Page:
Signaling and aging at the neuromuscular synapse : lessons learnt from neuromuscular diseases

Punga, Anna Rostedt and Ruegg, Markus A.. (2012) Signaling and aging at the neuromuscular synapse : lessons learnt from neuromuscular diseases. Current Opinion in Pharmacology, 12 (3). pp. 340-346.

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The neuromuscular junction (NMJ) is a specialized synapse between motor neurons and skeletal muscle with a complex signaling network that assures highly reliable neuromuscular transmission. Diseases of the NMJ cause skeletal muscle fatigue and include inherited and acquired disorders that affect presynaptic, intrasynaptic or postsynaptic components. Moreover, fragmentation of the NMJ contributes to sarcopenia, the loss of muscle mass during aging. Studies from recent years indicate that the formation and stabilization of NMJs differs between various muscles and that this difference affects their response under pathological conditions. This review summarizes the most important mechanisms involved in the development, maintenance and dysfunction of the NMJ and it discusses their significance in myasthenic disorders and aging and as targets for possible future treatment of NMJ dysfunction.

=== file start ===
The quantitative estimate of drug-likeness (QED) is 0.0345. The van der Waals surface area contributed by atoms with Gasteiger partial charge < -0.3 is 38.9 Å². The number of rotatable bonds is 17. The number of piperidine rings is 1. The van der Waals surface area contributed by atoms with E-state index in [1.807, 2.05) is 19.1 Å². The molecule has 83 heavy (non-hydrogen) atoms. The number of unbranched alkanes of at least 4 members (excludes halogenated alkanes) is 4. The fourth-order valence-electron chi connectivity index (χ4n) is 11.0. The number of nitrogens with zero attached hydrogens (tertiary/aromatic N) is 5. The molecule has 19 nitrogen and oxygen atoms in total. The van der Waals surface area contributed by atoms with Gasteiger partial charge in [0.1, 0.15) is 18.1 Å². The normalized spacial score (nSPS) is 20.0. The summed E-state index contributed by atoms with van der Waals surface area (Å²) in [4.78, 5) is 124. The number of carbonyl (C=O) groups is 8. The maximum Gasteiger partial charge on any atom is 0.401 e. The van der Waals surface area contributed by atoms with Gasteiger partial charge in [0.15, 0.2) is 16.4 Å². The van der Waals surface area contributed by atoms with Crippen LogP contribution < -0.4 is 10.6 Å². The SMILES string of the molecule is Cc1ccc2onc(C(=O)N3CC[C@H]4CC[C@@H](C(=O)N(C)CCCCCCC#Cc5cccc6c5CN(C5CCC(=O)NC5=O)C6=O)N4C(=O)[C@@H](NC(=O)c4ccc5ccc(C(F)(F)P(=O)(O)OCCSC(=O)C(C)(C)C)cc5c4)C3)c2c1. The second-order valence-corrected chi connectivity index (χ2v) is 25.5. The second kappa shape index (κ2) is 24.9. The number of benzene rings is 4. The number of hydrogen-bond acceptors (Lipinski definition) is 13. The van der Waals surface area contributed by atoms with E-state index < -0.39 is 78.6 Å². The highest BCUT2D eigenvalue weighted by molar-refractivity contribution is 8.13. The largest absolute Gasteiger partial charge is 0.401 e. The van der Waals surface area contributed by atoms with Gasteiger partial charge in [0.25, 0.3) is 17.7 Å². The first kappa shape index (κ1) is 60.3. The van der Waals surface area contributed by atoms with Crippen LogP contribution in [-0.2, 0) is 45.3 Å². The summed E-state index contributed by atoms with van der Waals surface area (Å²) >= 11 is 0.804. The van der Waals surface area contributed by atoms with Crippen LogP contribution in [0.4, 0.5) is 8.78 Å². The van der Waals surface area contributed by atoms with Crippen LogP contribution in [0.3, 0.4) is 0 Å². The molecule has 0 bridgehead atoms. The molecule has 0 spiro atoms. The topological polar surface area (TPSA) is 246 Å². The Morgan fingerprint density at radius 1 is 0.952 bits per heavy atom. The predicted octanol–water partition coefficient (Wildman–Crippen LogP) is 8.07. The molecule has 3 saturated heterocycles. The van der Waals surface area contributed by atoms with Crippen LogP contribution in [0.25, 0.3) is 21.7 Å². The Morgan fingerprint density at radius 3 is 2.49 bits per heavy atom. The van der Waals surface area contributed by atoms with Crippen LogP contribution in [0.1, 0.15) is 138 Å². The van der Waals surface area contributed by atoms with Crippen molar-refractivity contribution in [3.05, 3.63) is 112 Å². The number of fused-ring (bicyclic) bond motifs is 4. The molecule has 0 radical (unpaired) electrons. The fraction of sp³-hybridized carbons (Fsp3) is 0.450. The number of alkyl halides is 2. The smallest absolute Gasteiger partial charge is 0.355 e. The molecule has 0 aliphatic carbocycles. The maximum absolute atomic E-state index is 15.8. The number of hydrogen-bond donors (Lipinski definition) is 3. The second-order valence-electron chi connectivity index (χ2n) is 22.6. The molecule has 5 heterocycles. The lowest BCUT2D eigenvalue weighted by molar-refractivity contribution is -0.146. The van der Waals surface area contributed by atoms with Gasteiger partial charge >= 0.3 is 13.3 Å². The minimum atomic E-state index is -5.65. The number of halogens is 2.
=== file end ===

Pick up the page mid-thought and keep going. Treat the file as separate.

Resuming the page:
Faculties and Departments:05 Faculty of Science > Departement Biozentrum > Neurobiology > Pharmacology/Neurobiology (Rüegg)
UniBasel Contributors:Rüegg, Markus A.
Item Type:Article, refereed
Article Subtype:Research Article
Note:Publication type according to Uni Basel Research Database: Journal article
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Last Modified:12 Apr 2019 14:54
Deposited On:11 Oct 2012 15:20

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